Dynamic Dream: Sport Career Up in the Air, Breeding Career Secure for 2021-2022 with DWB Waiver

Thu, 01/21/2021 - 17:18
Danish Warmblood
Jeanna Hogberg and Dynamic Dream

Andreas Helgstrand announced today the sport career of Dynamic Dream is up in the air due an injury, but his breeding career has been secured with a waiver given by the Danish warmblood society, at least for 2021. 

Dynamic Dream is 2017 born Westfalian stallion by Dream Boy x Sir Donnerhall. He is bred by C. Van der Laan in The Netherlands.

Licensing Champion Stripped from Title

He became the champion of the 2019 Westfalian Stallion Licensing in Munster-Handorf in November 2019 and sold at auction for 1.9 million euro to Andreas Helgstrand.

Rumours that this stallion was already sold beforehand and the stellar 1.9 million euro auction price amount was not paid, never stopped circulating in the breeding world.

Presented and owned at the licensing by Heinrich and Jan-Dirk Giesselmann, Dynamic Dream was stripped from the title and his licensed status when it turned out the stallion tested positive to medication. The stallion was positive to Flunixin, a nonsteroidal anti-inflammatory (NSAID) and painkiller, which Giesselmann claimed to have used for a skin problem. 

Licensed in Germany and Denmark

In March 2020, Dynamic Dream was presented at the Danish warmblood licensing and declared a premium stallion. He immediately did his 10-day observation test in Torring and was accepted for breeding for 1 year. He scored 8.63 for dressage, 6.48 for jumping and generated a 7.80 total score.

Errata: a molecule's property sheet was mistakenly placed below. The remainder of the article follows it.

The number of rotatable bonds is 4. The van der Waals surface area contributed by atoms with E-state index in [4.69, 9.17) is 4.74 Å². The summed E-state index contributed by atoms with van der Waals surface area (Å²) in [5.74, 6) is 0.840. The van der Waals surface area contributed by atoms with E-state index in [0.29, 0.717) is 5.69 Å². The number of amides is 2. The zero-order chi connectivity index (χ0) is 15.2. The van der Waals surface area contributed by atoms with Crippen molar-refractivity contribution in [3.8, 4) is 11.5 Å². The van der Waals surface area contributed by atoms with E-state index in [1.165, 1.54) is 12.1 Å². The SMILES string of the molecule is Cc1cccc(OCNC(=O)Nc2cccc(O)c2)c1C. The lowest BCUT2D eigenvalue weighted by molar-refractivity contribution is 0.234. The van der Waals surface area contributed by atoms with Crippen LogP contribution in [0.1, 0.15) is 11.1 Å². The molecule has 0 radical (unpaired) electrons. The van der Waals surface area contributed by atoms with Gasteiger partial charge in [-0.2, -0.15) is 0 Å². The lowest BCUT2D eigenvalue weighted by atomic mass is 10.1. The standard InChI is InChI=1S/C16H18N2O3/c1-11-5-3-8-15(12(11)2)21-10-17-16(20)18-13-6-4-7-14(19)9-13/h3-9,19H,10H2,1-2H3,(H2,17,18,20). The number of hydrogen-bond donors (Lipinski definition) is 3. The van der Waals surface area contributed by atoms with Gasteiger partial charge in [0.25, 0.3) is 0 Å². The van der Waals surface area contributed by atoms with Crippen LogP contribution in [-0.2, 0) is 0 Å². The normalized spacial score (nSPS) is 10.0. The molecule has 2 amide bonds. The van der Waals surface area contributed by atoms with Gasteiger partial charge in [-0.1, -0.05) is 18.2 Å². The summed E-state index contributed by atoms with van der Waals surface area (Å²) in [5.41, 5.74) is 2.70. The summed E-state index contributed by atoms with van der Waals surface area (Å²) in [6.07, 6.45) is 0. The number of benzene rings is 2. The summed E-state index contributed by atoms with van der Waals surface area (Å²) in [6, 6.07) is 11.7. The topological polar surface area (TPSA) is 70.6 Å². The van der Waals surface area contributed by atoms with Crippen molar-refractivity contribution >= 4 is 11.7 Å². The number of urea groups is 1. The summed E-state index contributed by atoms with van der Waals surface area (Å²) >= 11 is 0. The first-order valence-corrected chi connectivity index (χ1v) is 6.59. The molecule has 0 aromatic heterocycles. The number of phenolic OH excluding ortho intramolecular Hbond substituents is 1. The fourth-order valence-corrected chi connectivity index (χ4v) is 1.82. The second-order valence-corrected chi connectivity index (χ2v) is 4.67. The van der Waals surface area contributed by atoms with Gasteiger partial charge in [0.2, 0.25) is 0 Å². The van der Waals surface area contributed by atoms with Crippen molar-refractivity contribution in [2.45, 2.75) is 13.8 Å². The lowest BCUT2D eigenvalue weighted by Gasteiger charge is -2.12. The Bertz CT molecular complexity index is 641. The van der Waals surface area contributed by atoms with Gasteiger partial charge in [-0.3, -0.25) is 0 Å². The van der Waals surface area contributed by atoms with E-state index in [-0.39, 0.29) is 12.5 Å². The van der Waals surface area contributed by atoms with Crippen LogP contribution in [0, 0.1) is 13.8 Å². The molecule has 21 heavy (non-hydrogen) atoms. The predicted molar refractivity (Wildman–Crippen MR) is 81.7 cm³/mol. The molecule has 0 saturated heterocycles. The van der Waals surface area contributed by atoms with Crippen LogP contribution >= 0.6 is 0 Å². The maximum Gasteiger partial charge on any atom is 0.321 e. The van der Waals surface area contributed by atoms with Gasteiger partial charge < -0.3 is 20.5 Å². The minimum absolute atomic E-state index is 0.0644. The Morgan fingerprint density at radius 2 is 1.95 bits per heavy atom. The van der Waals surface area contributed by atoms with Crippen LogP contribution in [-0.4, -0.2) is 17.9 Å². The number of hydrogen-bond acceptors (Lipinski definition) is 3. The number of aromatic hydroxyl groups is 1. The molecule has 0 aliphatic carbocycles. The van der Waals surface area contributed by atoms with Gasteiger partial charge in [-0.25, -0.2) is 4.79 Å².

German breed societies require the first testing to be 14 days, so the Danish warmblood society offers German licensed stallions to stay 4 extra days at the testing centre for their German approval.

Three weeks later in April 2020, Dynamic Dream was reassessed by the Westfalian licensing committee and re-accepted (with a negative medication test). The Oldenburg society also approved him a few days later. 

Career Ending Neck Injury? DWB Gives a Waiver

On 20 January 2021, Helgstrand dressage communicated that Dynamic Dream might never return to sport and will be unable to fulfil his mandatory sport testings to retain his licensed status.

Anne-Mette Strandby on Dynamic Dream in February 2020
"He got an injury in the neck during the collection of semen last year (2020), which resulted that he could not participate in the Danish Warmblood 35-days test during the fall 2020 and therefore could not receive the final approval in the Danish Warmblood."

The Danish warmblood society decided to give Dynamic Dream a waiver for the testing and the dark bay sire may continue to stand at stud in 2021 and 2022. 

"The Danish Warmblood has chosen to expand the breeding approval due to the stallion licensing and will evaluate the foals from the years 2021-2022 and see if the breeding approval shall be permanent," Helgstrand explained. " It is really a shame when such a promising young stallion gets injured, especially now that he had so many mares the first breeding season."